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NEWS UPDATES Asean Affairs        11  February 2011

Petronas confident on Sudan oil

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Petronas is confident its oil business in Sudan would not be affected after the people of Southern Sudan, where the oil fields are sited, voted for independence last month.

"We are optimistic of a positive outcome with regard to matters relating to the oil industry, which is critical for the socio-economic sustainability in north and south Sudan," a Petronas official said.

The anxiety over the future of Petronas' operations in Sudan arose after the south voted to split from the north in a referendum conducted in January.

The official results of the vote, released earlier this week and confirmed early reports of overwhelming support for the split, showed nearly 99 percent of the people in the south wanted independence from the north.

The secession of south Sudan is expected to be formalised in July and a number of issues are yet to be sorted out, chief among them the petroleum revenue rights of the north to the oil fields in the south.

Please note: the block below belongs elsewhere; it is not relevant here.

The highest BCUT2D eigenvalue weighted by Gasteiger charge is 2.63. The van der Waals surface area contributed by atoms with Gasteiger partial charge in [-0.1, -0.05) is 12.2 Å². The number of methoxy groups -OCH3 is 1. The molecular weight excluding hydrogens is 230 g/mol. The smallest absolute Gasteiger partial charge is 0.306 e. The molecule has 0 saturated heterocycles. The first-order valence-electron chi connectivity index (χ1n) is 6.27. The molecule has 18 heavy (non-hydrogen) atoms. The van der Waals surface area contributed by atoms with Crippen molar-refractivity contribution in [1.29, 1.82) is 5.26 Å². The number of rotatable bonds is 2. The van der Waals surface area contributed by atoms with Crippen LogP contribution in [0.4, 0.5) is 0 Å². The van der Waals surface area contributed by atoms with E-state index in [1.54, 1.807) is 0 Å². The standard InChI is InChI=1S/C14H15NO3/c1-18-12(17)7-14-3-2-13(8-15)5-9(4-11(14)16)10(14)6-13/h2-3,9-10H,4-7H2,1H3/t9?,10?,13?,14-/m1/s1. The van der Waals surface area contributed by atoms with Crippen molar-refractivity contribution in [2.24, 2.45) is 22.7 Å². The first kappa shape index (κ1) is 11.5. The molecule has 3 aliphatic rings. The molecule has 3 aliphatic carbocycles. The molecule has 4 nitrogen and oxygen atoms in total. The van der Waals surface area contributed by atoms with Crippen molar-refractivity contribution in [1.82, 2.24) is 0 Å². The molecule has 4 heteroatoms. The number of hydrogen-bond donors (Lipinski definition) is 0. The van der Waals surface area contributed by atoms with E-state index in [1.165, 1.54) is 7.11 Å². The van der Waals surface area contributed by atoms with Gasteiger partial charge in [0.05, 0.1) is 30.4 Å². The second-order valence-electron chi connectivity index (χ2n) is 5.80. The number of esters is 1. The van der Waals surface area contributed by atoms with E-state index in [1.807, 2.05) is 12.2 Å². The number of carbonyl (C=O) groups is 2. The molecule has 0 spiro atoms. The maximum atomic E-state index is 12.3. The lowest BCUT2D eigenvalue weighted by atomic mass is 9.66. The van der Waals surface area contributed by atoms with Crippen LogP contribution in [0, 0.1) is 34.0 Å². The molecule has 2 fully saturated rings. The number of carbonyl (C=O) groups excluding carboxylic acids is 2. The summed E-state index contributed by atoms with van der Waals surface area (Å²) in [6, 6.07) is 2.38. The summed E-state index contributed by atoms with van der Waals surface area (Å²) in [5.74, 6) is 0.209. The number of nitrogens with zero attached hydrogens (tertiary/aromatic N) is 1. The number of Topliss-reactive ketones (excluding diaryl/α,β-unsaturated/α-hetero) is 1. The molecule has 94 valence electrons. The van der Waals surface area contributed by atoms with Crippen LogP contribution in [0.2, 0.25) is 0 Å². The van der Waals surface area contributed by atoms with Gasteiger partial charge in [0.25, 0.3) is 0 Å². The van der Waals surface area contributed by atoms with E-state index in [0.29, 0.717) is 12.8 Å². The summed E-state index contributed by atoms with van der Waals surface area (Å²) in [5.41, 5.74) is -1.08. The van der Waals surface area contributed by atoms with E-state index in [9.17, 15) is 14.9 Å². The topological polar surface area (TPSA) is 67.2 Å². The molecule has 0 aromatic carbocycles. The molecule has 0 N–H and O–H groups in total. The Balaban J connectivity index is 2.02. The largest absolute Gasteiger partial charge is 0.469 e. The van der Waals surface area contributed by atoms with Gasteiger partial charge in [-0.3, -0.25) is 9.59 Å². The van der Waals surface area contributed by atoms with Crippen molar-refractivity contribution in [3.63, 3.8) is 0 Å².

Petronas has been in Sudan since 1997 after being invited by the country to pursue exploration and development works in two concession areas.

Petronas has long-term ties with Sudan President Omar Hassan al-Bashir and now it has to build a similar relationship with authorities in the south ahead of the secession.

"In Sudan, we are closely monitoring the development with regard to the referendum, and we have been taking adequate steps and actions to best serve our rights and interests,'' the Petronas official said.

"At the same time, we have had and are in continuous discussions and high-level engagements with all relevant officials and parties, including with the government of south Sudan, on our intention and way forward in growing our business," the official said.

Sudan is an important cog in Petronas' international operations. Last year, Sudan's production of crude oil accounted for 26 percent of the total international output in barrels of oil equivalent.


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ASEAN  ANALYSIS

This year in Thailand-what next?

AseanAffairs  
04 January 2011
By David Swartzentruber      

It is commonplace in journalism to write two types of articles at the transition point between the year that has passed and the New Year. As this writer qualifies as an “old hand” in observing Thailand with a track record dating back 14 years, it is time take a shot at what may unfold in Thailand in 2011.

The first issue that can’t be answered is the health of Thailand’s beloved King Bhumibol, who is now 83 years old. He is the world's longest reigning monarch, but elaborate birthday celebrations in December failed to mask concern over his health. More

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